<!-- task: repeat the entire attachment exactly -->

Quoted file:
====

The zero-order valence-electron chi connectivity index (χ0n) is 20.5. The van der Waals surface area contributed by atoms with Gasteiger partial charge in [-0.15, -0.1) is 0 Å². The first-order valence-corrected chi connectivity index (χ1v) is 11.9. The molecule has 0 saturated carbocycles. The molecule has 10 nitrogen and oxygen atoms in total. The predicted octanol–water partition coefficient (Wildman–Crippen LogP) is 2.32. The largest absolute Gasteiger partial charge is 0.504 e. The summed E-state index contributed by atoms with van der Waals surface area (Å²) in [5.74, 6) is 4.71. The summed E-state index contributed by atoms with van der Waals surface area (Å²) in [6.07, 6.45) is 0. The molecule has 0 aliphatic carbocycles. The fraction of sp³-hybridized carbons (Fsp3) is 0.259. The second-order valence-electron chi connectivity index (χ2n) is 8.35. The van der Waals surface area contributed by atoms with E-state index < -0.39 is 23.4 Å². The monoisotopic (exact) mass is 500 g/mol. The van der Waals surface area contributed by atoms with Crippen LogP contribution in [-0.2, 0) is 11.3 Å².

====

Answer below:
The zero-order valence-electron chi connectivity index (χ0n) is 20.5. The van der Waals surface area contributed by atoms with Gasteiger partial charge in [-0.15, -0.1) is 0 Å². The first-order valence-corrected chi connectivity index (χ1v) is 11.9. The molecule has 0 saturated carbocycles. The molecule has 10 nitrogen and oxygen atoms in total. The predicted octanol–water partition coefficient (Wildman–Crippen LogP) is 2.32. The largest absolute Gasteiger partial charge is 0.504 e. The summed E-state index contributed by atoms with van der Waals surface area (Å²) in [5.74, 6) is 4.71. The summed E-state index contributed by atoms with van der Waals surface area (Å²) in [6.07, 6.45) is 0. The molecule has 0 aliphatic carbocycles. The fraction of sp³-hybridized carbons (Fsp3) is 0.259. The second-order valence-electron chi connectivity index (χ2n) is 8.35. The van der Waals surface area contributed by atoms with E-state index < -0.39 is 23.4 Å². The monoisotopic (exact) mass is 500 g/mol. The van der Waals surface area contributed by atoms with Crippen LogP contribution in [-0.2, 0) is 11.3 Å².